Previously, she covered health care, government, crime, courts, higher education and news of the weird (think coffin parties) for Crain’s Chicago Business, the Chicago Tribune, the Daily Southtown and the Iowa City Press-Citizen.
Kristen has won more than a dozen local and national awards for her work. Her stories have sparked policy changes and spurred investigations.
Kristen is a former longtime board member of the Chicago Headline Club and helps organize the club’s annual FOIAFest about public information and transparency. She has a bachelor’s degree in journalism from the University of Illinois and is a proud Daily Illini alumna.
Stories by Kristen Schorsch
The $2.6 million, five-year-long program aims to help victims work through the social trauma from violence, from lost wages to help avoiding evictions.
The new budget has no new taxes or tax hikes, and uses federal pandemic money to make the region a more equitable place.
Morrison was the only incumbent Republican on the 17-member board who ran for reelection, as Democrats sought to dominate the board. The race was too close to call for another Republican candidate.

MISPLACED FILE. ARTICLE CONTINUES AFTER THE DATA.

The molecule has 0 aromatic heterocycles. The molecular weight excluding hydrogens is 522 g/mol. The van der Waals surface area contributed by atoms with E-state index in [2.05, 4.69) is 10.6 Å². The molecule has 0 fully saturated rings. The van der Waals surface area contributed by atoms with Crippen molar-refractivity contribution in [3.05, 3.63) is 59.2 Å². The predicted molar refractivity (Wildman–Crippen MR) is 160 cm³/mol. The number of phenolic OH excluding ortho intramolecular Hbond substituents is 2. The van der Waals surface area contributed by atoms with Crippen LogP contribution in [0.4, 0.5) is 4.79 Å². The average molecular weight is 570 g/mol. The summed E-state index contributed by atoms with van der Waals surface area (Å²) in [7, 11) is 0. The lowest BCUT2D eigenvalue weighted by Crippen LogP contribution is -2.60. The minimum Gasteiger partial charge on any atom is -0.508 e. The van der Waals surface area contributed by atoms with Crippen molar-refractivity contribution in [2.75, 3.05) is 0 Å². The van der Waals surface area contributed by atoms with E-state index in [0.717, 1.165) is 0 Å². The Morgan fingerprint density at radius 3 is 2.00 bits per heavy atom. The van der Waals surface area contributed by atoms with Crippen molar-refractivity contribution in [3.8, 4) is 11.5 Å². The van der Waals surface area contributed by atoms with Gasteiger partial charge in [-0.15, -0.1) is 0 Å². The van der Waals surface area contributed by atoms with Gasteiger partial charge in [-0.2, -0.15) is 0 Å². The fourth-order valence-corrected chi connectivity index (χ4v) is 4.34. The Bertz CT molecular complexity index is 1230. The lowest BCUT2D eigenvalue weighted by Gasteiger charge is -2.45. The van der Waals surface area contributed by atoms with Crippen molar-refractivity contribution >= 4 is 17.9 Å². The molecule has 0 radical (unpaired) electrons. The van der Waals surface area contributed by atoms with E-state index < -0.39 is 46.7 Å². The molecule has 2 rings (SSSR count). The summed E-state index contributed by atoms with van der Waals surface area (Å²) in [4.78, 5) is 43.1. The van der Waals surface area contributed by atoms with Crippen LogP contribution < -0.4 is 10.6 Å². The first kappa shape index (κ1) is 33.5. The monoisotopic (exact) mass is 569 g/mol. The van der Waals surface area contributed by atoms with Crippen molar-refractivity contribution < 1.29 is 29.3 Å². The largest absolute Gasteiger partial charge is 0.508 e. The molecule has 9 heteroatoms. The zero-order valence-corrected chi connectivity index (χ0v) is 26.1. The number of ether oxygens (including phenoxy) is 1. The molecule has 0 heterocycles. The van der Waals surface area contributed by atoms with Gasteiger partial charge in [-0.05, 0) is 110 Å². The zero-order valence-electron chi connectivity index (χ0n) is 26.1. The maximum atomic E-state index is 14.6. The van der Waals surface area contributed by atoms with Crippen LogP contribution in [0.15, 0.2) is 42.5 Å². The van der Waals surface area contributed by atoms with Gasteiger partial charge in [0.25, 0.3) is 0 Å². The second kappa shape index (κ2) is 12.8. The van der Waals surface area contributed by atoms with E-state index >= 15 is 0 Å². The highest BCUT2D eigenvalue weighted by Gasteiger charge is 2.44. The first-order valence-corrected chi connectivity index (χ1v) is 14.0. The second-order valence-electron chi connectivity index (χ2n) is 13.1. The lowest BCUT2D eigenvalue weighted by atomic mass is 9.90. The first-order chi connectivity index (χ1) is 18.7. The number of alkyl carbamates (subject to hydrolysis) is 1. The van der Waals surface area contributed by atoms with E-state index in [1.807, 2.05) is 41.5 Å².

The tax would cost property owners $1.50 on average more a month, and would mean $40 million more for the forest preserves.
With Roe v. Wade overturned, abortion has been a hot-button issue in races up and down the state’s ballot, from governor to legislators to the Illinois Supreme Court.
The county preserve’s 2023 budget proposal details maintenance needs, pension shortages and a lack of resources to preserve more land.
The county board president’s $8.75 billion election-year budget is flush with COVID-19 relief money, but hiring health care staff is a challenge.
Cook County property owners would be asked to pay about $1.50 more a month in taxes toward the preserves, which became a haven during the pandemic.
There’s only one incumbent Republican on the 17-member board running for re-election. Will Democrats take full control?
One quarter of the jobs at the safety net health system are open, and morale is low as officials look to expand services.